Parmi toutes les figures planes de même périmètre, quelle est celle dont l’aire est la plus grande? La légende veut que la princesse Elisha, ayant débarqué sur les côtes de l’actuelle Tunisie autour de 814 av. J.-C., ait obtenu autant de terre qu’elle pourrait en délimiter à l’aide de la peau d’un boeuf. Elisha découpa donc la peau en une fine lanière, la plus longue possible, et forma avec celle-ci un demi cercle s’appuyant sur la côte, rectiligne à cet endroit. Elle fonda ainsi la ville de Carthage, dont elle devint la première reine. La princesse Elisha venait de trouver la solution du problème isopérimétrique classique: c’est le cercle qui a l’aire la plus grande parmi les figures planes de périmètre donné. L’influence du problème isopérimétrique sur le développement des mathématiques est immmense, mais malgré tous les efforts déployés, il a fallut attendre la fin du 19ième siècle pour qu’une preuve satisfaisante émerge. Pourquoi? Après avoir tenté de répondre à cette question, nous survolerons certains des développements récents de l’isopérimétrie en analyse géométrique et en géométrie spectrale.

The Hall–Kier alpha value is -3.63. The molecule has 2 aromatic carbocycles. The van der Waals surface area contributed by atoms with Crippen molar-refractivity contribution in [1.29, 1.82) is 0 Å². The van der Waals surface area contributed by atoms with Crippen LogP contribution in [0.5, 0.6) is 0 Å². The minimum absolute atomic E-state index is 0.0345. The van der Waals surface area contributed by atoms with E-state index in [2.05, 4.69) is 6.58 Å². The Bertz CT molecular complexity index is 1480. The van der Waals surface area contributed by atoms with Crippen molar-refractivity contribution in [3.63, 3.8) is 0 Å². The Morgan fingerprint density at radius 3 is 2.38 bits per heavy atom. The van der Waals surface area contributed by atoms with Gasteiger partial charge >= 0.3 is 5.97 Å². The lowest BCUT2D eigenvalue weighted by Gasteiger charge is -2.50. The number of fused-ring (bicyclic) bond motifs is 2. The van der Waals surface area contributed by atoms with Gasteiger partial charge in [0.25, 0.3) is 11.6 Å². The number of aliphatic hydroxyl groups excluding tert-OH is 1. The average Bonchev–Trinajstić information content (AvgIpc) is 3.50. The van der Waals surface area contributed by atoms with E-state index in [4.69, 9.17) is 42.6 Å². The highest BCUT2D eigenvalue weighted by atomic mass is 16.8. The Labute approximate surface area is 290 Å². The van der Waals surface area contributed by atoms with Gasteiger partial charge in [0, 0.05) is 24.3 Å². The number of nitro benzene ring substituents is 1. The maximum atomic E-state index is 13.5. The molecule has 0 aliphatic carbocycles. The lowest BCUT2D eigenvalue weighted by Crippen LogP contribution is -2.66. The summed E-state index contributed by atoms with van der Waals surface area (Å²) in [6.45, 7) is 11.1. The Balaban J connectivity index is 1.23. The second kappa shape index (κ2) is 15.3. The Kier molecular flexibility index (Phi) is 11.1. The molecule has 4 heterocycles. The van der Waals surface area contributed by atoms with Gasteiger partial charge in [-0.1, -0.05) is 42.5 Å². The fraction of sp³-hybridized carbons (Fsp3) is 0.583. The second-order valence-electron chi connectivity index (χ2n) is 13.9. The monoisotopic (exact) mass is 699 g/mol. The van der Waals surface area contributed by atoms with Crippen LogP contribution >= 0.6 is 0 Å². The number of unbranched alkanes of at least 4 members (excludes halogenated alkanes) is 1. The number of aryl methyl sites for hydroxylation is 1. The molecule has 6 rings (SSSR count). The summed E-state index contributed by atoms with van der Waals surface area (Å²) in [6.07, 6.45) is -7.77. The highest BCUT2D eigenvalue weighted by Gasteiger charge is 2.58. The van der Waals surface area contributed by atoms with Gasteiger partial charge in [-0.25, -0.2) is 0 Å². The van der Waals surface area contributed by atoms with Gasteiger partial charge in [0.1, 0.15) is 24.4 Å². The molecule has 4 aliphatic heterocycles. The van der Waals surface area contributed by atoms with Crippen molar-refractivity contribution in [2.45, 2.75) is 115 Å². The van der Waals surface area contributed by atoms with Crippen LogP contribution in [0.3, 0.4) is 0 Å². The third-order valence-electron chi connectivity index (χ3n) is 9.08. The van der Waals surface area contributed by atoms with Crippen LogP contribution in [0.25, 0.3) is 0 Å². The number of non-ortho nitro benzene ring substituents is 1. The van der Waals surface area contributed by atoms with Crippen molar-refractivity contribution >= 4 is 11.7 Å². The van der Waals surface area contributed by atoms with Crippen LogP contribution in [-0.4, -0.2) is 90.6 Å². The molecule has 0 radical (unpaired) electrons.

Operator Theory (Carleton University)
Matt Kennedy has been an assistant professor at Carleton University since 2011. He obtained his PhD in 2011 from the University of Waterloo and was awarded the 2012 Doctoral Prize from the Canadian Mathematical Society. His research interests are in operator algebras and their connections with other areas of mathematics like algebraic geometry and group theory.
The noncommutative world
An important consequence of the discovery of quantum physics and the work of people like von Neumann and Wigner is the fact that we live in a “noncommutative world.” Mathematically, this means that in the passage from the classical to the quantum world, familiar commutative objects like functions should be replaced by noncommutative objects like operators. This process, which we call quantization, has led to the development of some exciting new topics in mathematics, like quantum computing and noncommutative geometry. In this talk, I will give a brief introduction to some of these ideas.
Applied Statistics (Carleton University)
Dr. Shirley Mills is a professor of both Mathematics and Statistics. She has
been a professor for 43 years, working at the University of Winnipeg, the